The only symbol that describes both the mistress and the lyric hero’s attitude to her is denoted by the adjective “rare” (Shakespeare, “Sonnet 130” 13). It is hard to think of a word that would be more appropriate in a poem with the ex contrario usage of the typical comparisons. “Rare” is not the same as “perfect”, however, it is very close to “irreplaceable”. The strength of this sonnet, as is typical of its poetic form, lies in the two final lines that express the perception of true love in this work.
Compared to the analyzed Marlowe’s poem and William Shakespeare’s sonnets, “Sonnet 73” is the most powerful piece of language mastery in its highest poetic potential. To compare, Marlowe’s poem is an ode to anticipation, a promise, a blissful and blossoming piece of youth, while the former Shakespeare’s sonnet is a praise of the mature love, and the latter is a tender yet inevitable farewell. However, the three poems seem to follow and extend one another, illustrating the transformation of one’s feelings throughout the life.
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Remarkably, the imagery of “Sonnet 73” despite being mostly visual and associated with silence, has a little to do with senses; they appear in the poem as if faded by the power of time. Arguably, it is all about time: time of the year (the late fall), time of the day (the late twilight), and time of one’s life (expressed via two mentioned metaphors plus the final complex metaphor of fire). What is more, the imagery expresses the time of ending, closing, ceasing, and decline The lyric hero experiences his death approaching, he is fully aware of it and he articulates this experience to his loved one, so that she can feel it too. He wants to make the upcoming grief easier for her; he emotionally prepares her for his departure.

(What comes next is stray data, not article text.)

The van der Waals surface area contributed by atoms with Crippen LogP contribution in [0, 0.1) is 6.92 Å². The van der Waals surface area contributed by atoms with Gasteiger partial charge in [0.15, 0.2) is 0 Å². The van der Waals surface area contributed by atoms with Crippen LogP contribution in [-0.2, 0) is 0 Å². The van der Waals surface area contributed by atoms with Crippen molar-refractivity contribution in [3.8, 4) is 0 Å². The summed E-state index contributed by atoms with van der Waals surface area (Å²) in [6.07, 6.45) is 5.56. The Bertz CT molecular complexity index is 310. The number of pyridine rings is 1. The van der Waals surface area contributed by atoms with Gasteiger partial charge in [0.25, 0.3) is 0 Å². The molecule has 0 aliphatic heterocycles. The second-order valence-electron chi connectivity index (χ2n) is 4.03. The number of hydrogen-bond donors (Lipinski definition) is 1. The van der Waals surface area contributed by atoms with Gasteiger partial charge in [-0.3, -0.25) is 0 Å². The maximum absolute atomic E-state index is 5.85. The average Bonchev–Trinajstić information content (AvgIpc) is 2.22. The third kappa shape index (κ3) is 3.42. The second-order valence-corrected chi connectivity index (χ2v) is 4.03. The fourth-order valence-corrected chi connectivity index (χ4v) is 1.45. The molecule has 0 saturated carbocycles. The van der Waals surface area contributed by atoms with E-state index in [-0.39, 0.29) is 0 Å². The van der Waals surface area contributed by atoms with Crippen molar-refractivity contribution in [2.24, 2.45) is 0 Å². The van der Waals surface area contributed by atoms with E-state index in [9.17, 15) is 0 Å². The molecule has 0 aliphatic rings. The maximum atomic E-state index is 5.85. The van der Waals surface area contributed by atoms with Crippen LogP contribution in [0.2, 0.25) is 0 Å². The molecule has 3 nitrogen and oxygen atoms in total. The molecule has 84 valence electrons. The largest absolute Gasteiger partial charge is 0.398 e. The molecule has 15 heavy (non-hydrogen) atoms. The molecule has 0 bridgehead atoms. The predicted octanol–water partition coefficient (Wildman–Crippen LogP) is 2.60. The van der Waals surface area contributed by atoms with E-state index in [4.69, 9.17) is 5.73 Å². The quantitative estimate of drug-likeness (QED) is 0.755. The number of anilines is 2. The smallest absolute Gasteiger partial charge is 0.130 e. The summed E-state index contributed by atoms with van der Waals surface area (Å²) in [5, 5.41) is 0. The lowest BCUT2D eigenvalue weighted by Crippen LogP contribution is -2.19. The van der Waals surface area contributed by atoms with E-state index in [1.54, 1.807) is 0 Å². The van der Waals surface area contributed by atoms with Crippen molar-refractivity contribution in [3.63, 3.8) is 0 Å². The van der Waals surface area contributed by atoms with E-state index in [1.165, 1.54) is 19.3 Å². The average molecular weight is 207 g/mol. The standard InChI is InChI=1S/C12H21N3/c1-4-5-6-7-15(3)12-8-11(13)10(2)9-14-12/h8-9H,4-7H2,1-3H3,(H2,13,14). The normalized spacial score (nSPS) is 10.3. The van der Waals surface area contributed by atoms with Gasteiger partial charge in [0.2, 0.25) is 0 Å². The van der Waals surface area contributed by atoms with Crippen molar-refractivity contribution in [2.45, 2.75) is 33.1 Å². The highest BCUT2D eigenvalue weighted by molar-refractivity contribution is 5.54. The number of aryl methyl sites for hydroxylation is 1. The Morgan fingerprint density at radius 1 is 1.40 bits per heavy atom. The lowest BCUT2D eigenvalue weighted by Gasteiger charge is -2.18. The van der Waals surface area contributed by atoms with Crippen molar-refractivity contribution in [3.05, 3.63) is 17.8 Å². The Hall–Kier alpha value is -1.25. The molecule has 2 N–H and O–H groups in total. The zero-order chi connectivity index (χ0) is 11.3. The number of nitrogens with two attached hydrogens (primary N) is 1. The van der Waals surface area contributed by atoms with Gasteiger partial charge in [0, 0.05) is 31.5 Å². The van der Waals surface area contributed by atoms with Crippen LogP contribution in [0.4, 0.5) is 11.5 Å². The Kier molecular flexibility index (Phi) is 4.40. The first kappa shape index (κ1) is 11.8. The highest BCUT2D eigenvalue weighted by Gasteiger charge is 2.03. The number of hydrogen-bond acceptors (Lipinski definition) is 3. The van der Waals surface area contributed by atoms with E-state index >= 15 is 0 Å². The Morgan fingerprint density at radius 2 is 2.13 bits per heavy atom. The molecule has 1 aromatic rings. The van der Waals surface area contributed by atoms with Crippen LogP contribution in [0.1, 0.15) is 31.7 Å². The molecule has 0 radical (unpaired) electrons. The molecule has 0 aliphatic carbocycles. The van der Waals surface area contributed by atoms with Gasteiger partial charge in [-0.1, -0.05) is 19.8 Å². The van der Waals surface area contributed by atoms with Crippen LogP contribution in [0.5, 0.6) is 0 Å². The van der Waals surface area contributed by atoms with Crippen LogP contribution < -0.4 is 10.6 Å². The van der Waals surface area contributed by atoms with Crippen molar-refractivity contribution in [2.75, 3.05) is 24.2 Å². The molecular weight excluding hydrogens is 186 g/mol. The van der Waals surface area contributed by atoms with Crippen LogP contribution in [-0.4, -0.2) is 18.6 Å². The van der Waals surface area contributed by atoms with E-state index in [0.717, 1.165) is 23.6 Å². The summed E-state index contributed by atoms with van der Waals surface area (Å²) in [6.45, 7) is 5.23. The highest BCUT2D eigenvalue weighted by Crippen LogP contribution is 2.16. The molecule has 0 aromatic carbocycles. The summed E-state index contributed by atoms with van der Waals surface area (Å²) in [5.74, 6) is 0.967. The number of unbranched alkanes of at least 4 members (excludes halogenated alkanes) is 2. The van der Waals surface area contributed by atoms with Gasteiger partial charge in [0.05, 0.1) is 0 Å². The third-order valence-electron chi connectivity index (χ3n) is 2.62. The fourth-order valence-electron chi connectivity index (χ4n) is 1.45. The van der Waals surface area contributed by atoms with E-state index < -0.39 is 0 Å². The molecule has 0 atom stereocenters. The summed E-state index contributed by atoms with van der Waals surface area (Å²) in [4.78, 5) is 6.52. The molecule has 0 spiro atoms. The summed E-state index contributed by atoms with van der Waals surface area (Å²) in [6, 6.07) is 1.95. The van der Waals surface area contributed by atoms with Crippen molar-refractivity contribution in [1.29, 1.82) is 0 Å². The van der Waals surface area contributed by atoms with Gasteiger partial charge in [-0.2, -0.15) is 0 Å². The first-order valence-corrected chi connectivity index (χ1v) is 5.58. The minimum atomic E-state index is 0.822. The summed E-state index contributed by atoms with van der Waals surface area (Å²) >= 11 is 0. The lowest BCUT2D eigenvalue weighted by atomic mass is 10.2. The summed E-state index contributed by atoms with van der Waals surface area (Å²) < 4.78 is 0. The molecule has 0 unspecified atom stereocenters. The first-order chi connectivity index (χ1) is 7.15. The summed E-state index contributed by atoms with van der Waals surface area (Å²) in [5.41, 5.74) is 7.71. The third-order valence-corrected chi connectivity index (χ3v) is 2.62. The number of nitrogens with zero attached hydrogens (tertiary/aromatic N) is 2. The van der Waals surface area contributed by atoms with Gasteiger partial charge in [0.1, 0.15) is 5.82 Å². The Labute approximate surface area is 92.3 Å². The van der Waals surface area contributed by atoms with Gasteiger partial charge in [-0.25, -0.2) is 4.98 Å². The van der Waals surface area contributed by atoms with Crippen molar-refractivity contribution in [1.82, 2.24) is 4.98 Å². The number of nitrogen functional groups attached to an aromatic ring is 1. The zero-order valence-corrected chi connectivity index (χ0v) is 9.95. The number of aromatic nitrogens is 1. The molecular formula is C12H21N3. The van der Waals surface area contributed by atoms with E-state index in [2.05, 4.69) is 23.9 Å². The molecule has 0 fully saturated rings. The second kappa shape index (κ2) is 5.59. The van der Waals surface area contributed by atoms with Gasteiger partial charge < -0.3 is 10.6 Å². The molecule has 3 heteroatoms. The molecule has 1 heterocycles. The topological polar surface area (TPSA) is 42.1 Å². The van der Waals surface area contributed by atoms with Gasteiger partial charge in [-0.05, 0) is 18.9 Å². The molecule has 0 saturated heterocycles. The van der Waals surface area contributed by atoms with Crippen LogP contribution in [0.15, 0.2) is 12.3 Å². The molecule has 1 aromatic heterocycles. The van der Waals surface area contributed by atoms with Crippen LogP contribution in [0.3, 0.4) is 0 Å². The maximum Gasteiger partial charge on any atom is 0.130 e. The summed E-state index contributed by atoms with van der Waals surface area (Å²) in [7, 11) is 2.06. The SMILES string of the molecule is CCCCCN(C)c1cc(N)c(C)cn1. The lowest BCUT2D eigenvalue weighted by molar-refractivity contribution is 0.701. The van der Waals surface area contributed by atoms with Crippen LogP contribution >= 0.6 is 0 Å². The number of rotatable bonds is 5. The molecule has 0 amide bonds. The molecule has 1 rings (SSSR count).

The metaphors of decline get more and more intense over the course of the lyric hero’s monolog. The late fall described in the first four-line stanza implies feelings of cold and sadness; the late twilight (the second quatrain) signifies that excessive darkness and, probably, fear. In addition, this is where the image of death steps in: Shakespeare calls night as “Death’s second self” (“Sonnet 73” 8). However, both these metaphors appeal to timespans that are parts of natural cycles : spring comes even after the coldest winters, the sun rises even after the darkest nights. It creates a space or further extension of the metaphor of death. The third stanza describes fire creating “the death-bed whereon it must expire” (Shakespeare, “Sonnet 73” 11) of ashes, this process is irreversible, as the life itself.
Two more things are deeply intriguing about this sonnet. Firstly, the author assesses the fire choking on its own ashes (and the lyric hero’s approaching death it stands for) with the words “Consum’d with that which it was nourish’d by” (Shakespeare, “Sonnet 130” 12). Emotions and feelings are what nourishes a poet’s life; they might be far more exhausting than those of an average person, so, the poet might be feeling that he is burning out, killed by what once allowed him to live and create. The second intriguing moment lies in the words “This thou perceivest, which makes thy love more strong, / To love that well which thou must leave ere long.” (Shakespeare, “Sonnet 73” 13-14) The lyric hero recognizes his beloved one both being aware of his state and feeling deeper about him now, as we all do when we are about to lose our dearest ones. However, surprisingly, he says that it is his partner, “thou”, “you” who must leave, not him. This very sensible gesture inspires, for it is the survivor who must cope with grief and continue living rather than the person who dies.
To conclude, the naive and romantic imagery of Christopher Marlowe’s The Passionate Shepherd to His Love is used to describe the straightforward passion of a young and simple mind. Shakespeare’s “Sonnet 130” introduces a reader to the philosophy of love that is far more mature. Finally, “Sonnet 73” depicts a farewell with a lover, full of saddness and care. These three poems seem to express three stages of love and connect them to three sets of images: the first one naively-rustic, the second one – knowingly practical, and the third one – definite in its understanding of time, the meaning of people’s lives, and the genuine value of personal feelings.